Coated with Vegetable Oil Offers Biodegradable Alternative to Plastic
By Linda McGraw
March 12, 2001
Paper is gaining over plastic in
mulches used to grow commercial fruits and vegetables as well as the home-grown
varieties, according to Agricultural
Research Service (ARS) studies in Peoria, Ill. A main reason for this trend
is that vegetable-oil-coated paper mulch may be a less costly alternative to
plastic mulches, which are expensive to remove.
Brown paper coated with vegetable oils like soybean and linseed oil can
protect the crop from weeds and insects and is completely biodegradable,
according to ARS chemist Randal L. Shogren at the
National Center for Agricultural
Utilization Research (NCAUR) in Peoria, Ill. That gives paper a big
advantage over plastic mulches that cost about $240 an acre. Soy oil costs
around 15 cents a pound, so growers and home gardeners can expect a reasonable
cost for paper mulches made with vegetable oil.
Shogren coated plain brown kraft paper--used to make grocery store
bags--with several types of vegetable oils, including soybean, linseed and a
chemically-modified soybean oil plus a catalyst. The vegetable-oil-coated paper
withstood wind and rain long enough for the crop to grow, but then began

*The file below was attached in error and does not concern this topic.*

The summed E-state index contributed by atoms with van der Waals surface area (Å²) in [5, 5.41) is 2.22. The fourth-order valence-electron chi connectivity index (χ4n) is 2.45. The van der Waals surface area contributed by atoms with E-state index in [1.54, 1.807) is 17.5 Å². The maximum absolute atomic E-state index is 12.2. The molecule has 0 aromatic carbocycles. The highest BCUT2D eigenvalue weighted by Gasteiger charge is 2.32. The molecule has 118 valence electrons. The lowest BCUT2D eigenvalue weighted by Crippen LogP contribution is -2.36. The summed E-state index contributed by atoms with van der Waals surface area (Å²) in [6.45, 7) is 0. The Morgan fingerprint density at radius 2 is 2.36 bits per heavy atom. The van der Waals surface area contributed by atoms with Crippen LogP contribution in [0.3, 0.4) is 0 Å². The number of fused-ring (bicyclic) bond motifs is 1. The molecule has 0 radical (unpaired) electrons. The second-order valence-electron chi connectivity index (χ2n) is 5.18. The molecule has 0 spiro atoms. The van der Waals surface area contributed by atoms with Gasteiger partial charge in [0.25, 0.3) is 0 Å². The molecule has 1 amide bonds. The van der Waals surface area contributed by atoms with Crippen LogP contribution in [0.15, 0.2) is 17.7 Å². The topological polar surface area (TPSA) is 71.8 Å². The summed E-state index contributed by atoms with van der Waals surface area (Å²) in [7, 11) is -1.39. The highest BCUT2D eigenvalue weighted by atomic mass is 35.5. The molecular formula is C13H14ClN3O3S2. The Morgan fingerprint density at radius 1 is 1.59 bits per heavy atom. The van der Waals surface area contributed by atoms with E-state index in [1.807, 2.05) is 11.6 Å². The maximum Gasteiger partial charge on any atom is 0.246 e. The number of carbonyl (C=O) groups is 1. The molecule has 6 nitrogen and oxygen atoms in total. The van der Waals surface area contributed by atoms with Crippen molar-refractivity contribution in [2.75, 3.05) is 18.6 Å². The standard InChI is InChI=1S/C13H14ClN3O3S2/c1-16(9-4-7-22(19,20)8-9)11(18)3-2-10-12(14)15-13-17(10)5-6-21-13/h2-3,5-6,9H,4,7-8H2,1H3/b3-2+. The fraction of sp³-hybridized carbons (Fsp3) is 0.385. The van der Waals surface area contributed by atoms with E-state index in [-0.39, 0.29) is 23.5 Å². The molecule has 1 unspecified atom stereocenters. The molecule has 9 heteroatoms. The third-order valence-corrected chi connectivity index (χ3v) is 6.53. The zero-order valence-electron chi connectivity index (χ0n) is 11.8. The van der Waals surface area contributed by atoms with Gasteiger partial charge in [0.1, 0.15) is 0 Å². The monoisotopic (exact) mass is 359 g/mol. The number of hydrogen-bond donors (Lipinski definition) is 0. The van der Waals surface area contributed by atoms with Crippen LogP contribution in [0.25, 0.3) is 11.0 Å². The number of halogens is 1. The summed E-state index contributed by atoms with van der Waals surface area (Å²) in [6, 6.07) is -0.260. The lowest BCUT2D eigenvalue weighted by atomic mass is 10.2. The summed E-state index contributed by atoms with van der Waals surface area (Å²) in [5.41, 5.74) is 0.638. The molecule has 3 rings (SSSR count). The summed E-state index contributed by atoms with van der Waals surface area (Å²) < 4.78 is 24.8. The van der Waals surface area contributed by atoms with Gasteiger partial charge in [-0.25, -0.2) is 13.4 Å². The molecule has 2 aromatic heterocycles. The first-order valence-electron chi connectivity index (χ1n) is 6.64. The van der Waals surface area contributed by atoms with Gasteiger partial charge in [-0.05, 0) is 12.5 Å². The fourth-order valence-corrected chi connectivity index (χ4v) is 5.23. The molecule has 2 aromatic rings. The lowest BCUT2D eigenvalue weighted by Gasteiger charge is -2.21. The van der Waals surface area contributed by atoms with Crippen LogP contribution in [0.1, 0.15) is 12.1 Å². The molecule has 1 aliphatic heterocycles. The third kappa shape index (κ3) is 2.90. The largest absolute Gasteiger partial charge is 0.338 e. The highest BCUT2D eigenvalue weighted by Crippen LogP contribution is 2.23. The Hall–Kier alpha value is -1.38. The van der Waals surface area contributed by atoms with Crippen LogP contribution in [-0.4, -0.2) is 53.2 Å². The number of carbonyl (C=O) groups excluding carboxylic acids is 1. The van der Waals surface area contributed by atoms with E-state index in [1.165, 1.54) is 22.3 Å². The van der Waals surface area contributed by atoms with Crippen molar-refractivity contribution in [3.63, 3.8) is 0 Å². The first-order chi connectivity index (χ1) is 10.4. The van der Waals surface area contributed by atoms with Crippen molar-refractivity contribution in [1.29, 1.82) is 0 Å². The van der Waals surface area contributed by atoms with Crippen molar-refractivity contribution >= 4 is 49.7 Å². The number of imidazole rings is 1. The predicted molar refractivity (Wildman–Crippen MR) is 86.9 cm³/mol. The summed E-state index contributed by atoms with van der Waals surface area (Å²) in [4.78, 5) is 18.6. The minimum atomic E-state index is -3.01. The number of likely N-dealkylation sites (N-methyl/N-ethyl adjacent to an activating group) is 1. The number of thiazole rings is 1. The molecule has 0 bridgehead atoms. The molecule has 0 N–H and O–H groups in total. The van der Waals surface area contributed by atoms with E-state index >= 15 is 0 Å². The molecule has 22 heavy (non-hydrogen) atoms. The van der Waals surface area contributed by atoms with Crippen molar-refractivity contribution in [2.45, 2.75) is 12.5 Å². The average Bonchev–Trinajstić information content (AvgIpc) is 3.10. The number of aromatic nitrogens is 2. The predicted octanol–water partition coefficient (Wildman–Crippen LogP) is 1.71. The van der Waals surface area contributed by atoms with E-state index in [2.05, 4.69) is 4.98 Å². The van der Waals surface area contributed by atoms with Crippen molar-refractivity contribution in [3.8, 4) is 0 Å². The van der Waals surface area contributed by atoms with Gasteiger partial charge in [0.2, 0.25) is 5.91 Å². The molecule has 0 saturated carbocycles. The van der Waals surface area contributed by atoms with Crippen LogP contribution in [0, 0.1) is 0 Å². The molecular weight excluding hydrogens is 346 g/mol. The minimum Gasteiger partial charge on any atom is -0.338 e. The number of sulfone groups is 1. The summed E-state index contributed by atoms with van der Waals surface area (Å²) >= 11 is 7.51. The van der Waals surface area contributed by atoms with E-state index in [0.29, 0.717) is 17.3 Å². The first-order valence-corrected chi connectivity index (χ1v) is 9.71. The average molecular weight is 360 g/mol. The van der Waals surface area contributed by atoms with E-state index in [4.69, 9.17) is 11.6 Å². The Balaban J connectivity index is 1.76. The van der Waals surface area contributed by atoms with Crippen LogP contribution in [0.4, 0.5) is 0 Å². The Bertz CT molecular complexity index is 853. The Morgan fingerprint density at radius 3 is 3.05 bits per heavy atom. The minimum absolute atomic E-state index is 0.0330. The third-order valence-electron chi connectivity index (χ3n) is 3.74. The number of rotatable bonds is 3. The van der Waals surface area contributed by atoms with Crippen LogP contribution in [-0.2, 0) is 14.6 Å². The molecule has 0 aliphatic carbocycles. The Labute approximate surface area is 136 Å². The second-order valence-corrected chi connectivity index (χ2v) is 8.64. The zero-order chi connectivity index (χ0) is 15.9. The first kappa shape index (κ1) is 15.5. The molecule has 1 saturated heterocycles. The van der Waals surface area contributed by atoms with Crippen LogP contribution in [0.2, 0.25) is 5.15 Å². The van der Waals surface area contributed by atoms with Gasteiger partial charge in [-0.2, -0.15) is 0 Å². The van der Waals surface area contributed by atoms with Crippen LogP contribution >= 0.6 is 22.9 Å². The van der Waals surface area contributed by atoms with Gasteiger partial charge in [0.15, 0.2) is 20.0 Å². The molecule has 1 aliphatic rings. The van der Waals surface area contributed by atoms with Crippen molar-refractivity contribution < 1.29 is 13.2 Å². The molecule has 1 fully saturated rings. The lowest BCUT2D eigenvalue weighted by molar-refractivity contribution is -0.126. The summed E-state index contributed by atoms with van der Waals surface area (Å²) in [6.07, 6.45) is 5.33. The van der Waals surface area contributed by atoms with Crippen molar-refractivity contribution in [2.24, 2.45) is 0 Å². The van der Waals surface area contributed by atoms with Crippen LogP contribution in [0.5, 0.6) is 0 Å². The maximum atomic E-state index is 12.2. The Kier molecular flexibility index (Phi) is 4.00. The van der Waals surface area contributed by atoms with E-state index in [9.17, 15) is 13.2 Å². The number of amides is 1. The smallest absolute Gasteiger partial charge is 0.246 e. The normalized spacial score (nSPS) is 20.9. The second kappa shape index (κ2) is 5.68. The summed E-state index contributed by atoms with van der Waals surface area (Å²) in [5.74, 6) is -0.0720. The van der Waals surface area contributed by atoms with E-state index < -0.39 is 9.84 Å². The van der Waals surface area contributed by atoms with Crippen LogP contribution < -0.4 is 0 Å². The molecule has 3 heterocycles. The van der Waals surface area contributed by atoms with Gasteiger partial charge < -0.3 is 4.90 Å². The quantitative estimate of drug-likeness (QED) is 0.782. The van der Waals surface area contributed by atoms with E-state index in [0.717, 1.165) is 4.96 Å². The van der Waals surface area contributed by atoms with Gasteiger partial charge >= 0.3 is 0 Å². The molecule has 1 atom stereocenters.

degrading in the soil.
In trials, Shogren found that kraft paper treated with a combination of
epoxidized soybean oil and citric acid held up for 13 weeks compared to
untreated kraft paper, which was 50 percent degraded in 2-1/2 weeks. A U.S.
patent on the technology has been approved. Field trials in Live Oak, Fla., in
cooperation with the University of Florida
(Gainesville) are in progress. Currently, field trials are being planned with
an industry partner.
Shogren presented information on the paper mulches at the 6th International
Conference on Frontiers of Polymers and Advanced Materials in Recife, Brazil,
ARS is the chief scientific research agency of the
U.S. Department of Agriculture.
Scientific contact: Randal L. Shogren, ARS National Center for
Agricultural Utilization Research, Peoria, Ill., phone (309) 681-6354, fax
(309) 681-6691, firstname.lastname@example.org.